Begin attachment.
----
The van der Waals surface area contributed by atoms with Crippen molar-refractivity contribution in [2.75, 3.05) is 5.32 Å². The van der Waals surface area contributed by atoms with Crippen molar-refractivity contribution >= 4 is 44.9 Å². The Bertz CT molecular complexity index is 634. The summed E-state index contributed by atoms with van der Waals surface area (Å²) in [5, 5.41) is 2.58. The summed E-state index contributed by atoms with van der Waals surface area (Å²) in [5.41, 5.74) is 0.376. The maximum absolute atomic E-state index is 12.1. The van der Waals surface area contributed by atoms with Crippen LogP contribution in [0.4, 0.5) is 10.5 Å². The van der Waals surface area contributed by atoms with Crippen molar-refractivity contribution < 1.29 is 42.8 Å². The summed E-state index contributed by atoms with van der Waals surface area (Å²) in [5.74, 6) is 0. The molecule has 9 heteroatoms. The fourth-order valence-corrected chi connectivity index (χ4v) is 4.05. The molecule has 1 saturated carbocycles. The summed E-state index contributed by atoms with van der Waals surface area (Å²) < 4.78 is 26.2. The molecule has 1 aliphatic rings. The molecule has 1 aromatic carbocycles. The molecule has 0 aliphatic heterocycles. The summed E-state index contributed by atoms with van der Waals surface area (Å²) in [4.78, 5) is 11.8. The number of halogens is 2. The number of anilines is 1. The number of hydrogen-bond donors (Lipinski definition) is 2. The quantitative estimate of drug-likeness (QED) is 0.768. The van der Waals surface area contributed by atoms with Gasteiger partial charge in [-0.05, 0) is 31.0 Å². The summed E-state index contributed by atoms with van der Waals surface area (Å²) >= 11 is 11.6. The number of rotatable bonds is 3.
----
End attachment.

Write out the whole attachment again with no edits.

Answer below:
The van der Waals surface area contributed by atoms with Crippen molar-refractivity contribution in [2.75, 3.05) is 5.32 Å². The van der Waals surface area contributed by atoms with Crippen molar-refractivity contribution >= 4 is 44.9 Å². The Bertz CT molecular complexity index is 634. The summed E-state index contributed by atoms with van der Waals surface area (Å²) in [5, 5.41) is 2.58. The summed E-state index contributed by atoms with van der Waals surface area (Å²) in [5.41, 5.74) is 0.376. The maximum absolute atomic E-state index is 12.1. The van der Waals surface area contributed by atoms with Crippen LogP contribution in [0.4, 0.5) is 10.5 Å². The van der Waals surface area contributed by atoms with Crippen molar-refractivity contribution < 1.29 is 42.8 Å². The summed E-state index contributed by atoms with van der Waals surface area (Å²) in [5.74, 6) is 0. The molecule has 9 heteroatoms. The fourth-order valence-corrected chi connectivity index (χ4v) is 4.05. The molecule has 1 saturated carbocycles. The summed E-state index contributed by atoms with van der Waals surface area (Å²) < 4.78 is 26.2. The molecule has 1 aliphatic rings. The molecule has 1 aromatic carbocycles. The molecule has 0 aliphatic heterocycles. The summed E-state index contributed by atoms with van der Waals surface area (Å²) in [4.78, 5) is 11.8. The number of halogens is 2. The number of anilines is 1. The number of hydrogen-bond donors (Lipinski definition) is 2. The quantitative estimate of drug-likeness (QED) is 0.768. The van der Waals surface area contributed by atoms with Gasteiger partial charge in [-0.05, 0) is 31.0 Å². The summed E-state index contributed by atoms with van der Waals surface area (Å²) >= 11 is 11.6. The number of rotatable bonds is 3.